On Sunday Giancarlo Stanton described himself as “fine,” and manager Aaron Boone said on the same day he wasn’t “concerned,” even as he held the outfielder/DH out of the lineup a second straight day.
Tuesday brought something far different.
Stanton, who started in just two of the Yankees’ five games after the All-Star break after winning the All-Star Game MVP last Tuesday night in Los Angeles, was placed on the injured list with left Achilles tendinitis.
The club backdated the stint to last Sunday. Outfielder Tim Locastro was recalled from Triple-A Scranton/Wilkes- Barre to take Stanton’s place on the roster.
“Yesterday [Monday], I got a call in the afternoon from our trainers and [they] said, ‘G requested an MRI.’ And I said, ‘on what?’” Aaron Boone said Tuesday before the Yankees opened their two-game series against the Mets at Citi Field. “His Achilles. He woke up and it was kind of really sore getting around. So he went and got it [the MRI]. It was right on the point he talked about, where the found the tendinitis. So hoping it's a minor thing and we believe that, but that’s what changed [from Sunday].”
Stanton, hitting .228 with 24 homers and an .807 OPS in 80 games, began getting treatment Tuesday at the Stadium (he had a locker in the visiting clubhouse here but was not at Citi Field). Boone said it was too soon to give a timeline for Stanton’s return, but said 2-3 weeks can’t be ruled out. Additionally, the fifth-year manager said it was too soon to say when Stanton will be cleared to begin baseball activities.
“I’m not even sure,” Boone said. “I'm sure he'll start to do some things before the end of that 10 days [the minimum IL stint length], but it'll probably be depending on how he's doing and how he's getting around each day.”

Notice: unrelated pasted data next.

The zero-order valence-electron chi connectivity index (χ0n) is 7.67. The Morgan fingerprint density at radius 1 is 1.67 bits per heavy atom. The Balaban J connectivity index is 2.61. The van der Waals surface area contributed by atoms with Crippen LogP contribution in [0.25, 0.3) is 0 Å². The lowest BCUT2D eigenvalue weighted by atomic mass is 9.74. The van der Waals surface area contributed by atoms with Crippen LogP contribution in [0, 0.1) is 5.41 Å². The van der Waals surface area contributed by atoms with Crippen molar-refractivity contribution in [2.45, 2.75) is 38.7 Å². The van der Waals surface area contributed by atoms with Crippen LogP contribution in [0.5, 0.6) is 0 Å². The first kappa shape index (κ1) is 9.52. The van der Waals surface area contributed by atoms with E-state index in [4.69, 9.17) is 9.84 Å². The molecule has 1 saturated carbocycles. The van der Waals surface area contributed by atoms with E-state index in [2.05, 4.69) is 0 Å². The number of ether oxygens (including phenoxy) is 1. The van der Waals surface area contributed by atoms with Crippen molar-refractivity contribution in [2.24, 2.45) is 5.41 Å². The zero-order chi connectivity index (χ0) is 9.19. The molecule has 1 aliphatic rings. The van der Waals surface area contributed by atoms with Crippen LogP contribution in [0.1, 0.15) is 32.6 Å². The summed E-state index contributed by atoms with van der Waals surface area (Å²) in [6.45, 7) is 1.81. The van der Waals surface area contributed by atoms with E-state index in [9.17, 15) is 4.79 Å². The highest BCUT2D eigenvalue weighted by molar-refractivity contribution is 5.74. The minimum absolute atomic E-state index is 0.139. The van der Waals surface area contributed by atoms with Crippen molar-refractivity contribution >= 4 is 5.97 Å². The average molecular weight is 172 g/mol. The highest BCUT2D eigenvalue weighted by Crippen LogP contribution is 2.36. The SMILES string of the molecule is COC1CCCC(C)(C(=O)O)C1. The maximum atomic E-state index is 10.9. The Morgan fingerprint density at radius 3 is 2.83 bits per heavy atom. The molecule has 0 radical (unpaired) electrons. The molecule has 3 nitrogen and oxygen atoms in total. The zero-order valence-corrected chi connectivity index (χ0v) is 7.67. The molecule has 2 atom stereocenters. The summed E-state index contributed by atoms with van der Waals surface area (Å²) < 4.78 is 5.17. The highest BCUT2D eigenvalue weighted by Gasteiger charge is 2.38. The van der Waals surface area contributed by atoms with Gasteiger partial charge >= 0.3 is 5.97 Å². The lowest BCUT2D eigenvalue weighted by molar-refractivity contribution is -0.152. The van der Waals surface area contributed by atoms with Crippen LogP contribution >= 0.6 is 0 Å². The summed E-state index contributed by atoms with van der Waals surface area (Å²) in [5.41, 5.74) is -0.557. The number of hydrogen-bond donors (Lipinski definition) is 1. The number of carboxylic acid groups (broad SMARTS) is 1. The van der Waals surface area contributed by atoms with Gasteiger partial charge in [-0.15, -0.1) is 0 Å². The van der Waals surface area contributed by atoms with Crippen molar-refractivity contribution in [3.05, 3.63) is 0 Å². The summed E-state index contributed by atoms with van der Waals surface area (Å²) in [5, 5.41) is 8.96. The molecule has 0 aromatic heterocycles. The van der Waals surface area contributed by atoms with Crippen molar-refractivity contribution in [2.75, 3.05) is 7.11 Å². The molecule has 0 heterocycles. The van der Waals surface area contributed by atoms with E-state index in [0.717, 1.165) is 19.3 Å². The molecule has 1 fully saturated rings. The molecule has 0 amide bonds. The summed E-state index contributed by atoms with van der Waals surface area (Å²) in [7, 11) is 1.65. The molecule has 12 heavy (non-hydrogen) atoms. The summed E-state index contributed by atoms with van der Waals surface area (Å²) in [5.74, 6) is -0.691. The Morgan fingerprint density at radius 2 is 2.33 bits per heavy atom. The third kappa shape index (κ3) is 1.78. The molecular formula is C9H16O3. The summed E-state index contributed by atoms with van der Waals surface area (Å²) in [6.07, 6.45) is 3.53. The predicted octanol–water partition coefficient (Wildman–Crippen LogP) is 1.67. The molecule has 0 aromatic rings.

Sunday in Baltimore Boone described Stanton as “exhausted” heading into the All-Star break — perhaps ultimately the reason he passed on the Home Run Derby at Dodger Stadium. It's a place the outfielder grew up going to with his father, Mike.
Tuesday Boone said the Achilles likely was bothering Stanton before the All-Star Game, but he also indicated that Monday was the first time he had heard the Achilles specifically raised as an issue.
“I think so,” Boone said of the injury predating the trip to Los Angeles. “In the conversations he and I had, it's just [he was] kind of a little tired, a little beat up. The last couple of weeks, I've kind of sensed that, but I don't think there was anything, to my knowledge, that was specific to this. So it was he was just kind of beat up. And then after not playing the last couple days and then waking up the way he did [Monday] set off the alarm in his head like, ‘let's get this checked out.’”
The Yankees were in the market for an outfield upgrade before the Stanton injury and those efforts will only increase now. In the meantime, Matt Carpenter and his red-hot bat will keep seeing time in the outfield, which had already been taking place with regularity despite the veteran’s lack of outfield time up until a few weeks ago.
“Getting better every day,” said Carpenter, who until this season had not played in the outfield since 2013. “Getting a lot of reps and getting some game reps out there. Going to continue to put the work in.”
Best-case scenario for King?
Indications are Michael King, lost for the season Friday when he suffered a right elbow fracture delivering a pitch during that night’s game against the Orioles, will not need Tommy John surgery. King returned to New York on Saturday for further evaluation and the early determination was there wasn’t ligament damage that would require Tommy John. That means instead of likely missing all of next season, which would be the case if he needed that surgery, King has a chance of being fully recovered, or close to fully recovered, in time for spring training.